Image Processing Reference
for higher-order aberrations. However, this system laid the groundwork for more
experiments in the area.
The astronomical observatories at Mauna Kea, Hawaii, all enjoy the excellent
astronomical seeing at the site. For many astronomers who worked on Mauna Kea,
the seeing was so good that it drove them to explore different ways to further im-
prove the performance of their telescopes. This quest led to the development of the
first modern tip-tilt systems to correct for low-order image motion. Thompson and
Ryerson (1983) reported on the success of the ISIS (image stabilizing instrument
system) tip-tilt system used on the Cassegrain foci of the University of Hawaii 2.2
m as well as the CFHT 3.6-m telescope. While ISIS was the first reported tip-tilt
system at the Mauna Kea Observatory, other researchers at CFHT began work on
the high-resolution camera (HRCam) (McClure et al. 1989).
For astronomical image stabilization, the most common systems are of the
moving mirror or moving lens type. Both ISIS and HRCam used a moving mirror
and sensor system to provide image stabilization. This system provided significant
correction of atmospheric and telescope-induced jitter in the final focal plane,
while maintaining very high light throughput. Corrections were measured down to
about 0.5 arcsec with this system.
The following sections contain a partial list of active projects that use im-
age-stabilization systems and more advanced adaptive optics systems.
7.3 Programs Using Image Stabilization
Image-stabilization systems are an integral part of both natural and laser guide star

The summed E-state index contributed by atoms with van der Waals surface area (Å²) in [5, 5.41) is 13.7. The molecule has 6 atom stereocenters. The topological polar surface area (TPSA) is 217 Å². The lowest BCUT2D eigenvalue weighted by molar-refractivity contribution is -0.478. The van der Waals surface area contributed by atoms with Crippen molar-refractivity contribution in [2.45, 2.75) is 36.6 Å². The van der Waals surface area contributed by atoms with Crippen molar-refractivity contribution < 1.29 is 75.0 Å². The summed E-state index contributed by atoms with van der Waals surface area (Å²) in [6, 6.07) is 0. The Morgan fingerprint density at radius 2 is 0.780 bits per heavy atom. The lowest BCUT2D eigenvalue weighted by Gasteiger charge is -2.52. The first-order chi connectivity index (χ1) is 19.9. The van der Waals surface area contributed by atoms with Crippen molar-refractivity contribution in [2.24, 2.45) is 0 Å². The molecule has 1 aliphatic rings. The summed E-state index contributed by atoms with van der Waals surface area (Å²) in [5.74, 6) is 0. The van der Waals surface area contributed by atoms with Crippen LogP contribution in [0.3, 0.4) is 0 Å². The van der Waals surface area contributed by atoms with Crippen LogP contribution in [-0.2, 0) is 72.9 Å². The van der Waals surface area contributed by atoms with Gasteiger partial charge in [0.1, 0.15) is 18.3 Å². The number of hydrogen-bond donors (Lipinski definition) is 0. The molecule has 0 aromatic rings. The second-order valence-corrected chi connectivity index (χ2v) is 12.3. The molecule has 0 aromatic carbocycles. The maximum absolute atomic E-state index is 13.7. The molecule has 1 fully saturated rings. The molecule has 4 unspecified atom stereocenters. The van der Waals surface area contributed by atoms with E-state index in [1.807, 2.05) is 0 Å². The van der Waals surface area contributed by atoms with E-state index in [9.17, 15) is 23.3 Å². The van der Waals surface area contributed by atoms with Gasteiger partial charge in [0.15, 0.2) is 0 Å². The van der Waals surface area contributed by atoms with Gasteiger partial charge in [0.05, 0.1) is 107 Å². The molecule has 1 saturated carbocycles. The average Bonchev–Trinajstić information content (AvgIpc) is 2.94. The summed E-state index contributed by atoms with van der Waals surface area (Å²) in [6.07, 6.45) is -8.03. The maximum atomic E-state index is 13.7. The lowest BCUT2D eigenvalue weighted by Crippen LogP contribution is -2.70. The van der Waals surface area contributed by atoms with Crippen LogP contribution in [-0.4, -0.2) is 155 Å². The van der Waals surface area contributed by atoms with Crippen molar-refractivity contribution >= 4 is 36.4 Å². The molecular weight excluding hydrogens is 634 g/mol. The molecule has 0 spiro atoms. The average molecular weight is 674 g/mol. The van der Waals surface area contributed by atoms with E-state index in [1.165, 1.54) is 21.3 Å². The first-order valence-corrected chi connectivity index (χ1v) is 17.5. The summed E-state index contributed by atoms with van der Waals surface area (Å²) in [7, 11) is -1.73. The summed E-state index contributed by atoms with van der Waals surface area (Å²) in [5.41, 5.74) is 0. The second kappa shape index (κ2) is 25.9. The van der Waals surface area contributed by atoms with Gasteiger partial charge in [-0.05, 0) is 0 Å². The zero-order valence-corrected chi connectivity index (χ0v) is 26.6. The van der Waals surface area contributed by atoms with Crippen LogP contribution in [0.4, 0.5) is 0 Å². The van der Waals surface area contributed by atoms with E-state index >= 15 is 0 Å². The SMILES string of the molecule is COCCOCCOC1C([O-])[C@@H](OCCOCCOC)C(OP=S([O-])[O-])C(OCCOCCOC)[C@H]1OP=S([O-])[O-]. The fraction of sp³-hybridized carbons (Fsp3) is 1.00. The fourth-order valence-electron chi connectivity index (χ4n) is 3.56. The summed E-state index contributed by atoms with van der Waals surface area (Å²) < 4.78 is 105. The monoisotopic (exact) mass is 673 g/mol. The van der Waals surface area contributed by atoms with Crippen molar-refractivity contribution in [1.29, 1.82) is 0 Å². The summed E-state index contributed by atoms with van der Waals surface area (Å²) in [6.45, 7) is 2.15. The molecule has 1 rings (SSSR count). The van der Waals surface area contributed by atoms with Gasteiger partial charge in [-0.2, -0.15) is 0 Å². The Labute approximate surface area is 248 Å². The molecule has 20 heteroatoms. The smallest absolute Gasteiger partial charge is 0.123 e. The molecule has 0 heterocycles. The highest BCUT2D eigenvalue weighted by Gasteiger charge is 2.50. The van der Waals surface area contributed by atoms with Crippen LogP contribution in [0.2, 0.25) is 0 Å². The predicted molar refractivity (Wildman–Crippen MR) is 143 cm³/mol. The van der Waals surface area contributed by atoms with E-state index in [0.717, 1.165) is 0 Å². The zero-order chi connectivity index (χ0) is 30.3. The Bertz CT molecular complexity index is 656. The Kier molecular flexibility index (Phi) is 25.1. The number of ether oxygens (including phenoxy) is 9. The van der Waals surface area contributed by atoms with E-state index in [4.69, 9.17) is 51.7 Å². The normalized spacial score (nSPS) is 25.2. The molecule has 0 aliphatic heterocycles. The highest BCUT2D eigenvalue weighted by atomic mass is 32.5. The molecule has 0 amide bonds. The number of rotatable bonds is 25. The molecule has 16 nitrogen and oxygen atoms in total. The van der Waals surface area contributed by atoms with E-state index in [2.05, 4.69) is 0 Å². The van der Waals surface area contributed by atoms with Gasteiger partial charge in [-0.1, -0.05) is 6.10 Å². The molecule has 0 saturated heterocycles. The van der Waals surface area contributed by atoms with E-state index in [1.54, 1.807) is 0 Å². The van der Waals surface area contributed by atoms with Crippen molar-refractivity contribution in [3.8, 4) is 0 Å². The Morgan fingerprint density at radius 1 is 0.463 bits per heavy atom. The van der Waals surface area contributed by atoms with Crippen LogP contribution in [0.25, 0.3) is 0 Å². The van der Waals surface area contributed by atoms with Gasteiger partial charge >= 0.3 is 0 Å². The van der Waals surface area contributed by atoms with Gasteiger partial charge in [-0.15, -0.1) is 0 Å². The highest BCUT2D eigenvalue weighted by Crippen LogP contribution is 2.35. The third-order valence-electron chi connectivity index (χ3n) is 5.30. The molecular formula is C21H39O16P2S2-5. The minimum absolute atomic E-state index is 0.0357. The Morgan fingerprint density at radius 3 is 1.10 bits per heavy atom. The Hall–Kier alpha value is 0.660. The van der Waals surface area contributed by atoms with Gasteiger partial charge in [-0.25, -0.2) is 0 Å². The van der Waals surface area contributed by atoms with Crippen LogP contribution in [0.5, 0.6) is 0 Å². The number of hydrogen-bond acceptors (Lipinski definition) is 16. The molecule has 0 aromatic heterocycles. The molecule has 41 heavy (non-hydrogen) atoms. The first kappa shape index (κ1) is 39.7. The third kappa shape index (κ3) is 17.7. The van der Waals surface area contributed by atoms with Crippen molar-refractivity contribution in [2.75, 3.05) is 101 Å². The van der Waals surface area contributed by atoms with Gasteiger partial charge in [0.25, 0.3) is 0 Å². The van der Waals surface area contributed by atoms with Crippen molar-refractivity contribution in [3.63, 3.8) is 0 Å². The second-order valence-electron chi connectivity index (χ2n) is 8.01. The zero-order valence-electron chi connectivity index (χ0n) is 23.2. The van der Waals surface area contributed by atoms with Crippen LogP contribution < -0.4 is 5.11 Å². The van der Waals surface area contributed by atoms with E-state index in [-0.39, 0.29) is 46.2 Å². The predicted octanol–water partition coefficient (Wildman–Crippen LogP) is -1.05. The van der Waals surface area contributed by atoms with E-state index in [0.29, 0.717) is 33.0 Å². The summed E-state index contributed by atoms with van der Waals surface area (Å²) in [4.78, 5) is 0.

adaptive optics systems. In addition, many telescopes use sophisticated pointing
and tracking or autoguiding systems that have incorporated image stabilization
through mechanical control of the telescope. Observatories and telescopes with im-
age correction systems are listed in alphabetical order, followed by references to
more information about that facility. Many of these facilities have excellent Web
sites. Typically, the Web site can be easily located by entering the name of the facil-
ity in an Internet search engine. Internet addresses are not provided here as they
tend change over time.
Calar Alto Observatory
The Calar Alto Observatory, located in the Sierra de los Filabres in the province of
Almeria, Spain, is operated by the Max Planck Institute. The observatory has three
primary telescopes with apertures of 1.2, 2.2, and 3.5 meters at an altitude of 2168
meters. A 1.5-m telescope is hosted on the site and operated by the Madrid Obser-
vatory. The 3.5-m telescope is equipped with a laser guide star adaptive optics sys-
tem known as ALFA (adaptive optics with a laser for astronomy), which uses a sep-
arate tip-tilt mirror in addition to a high-order corrector.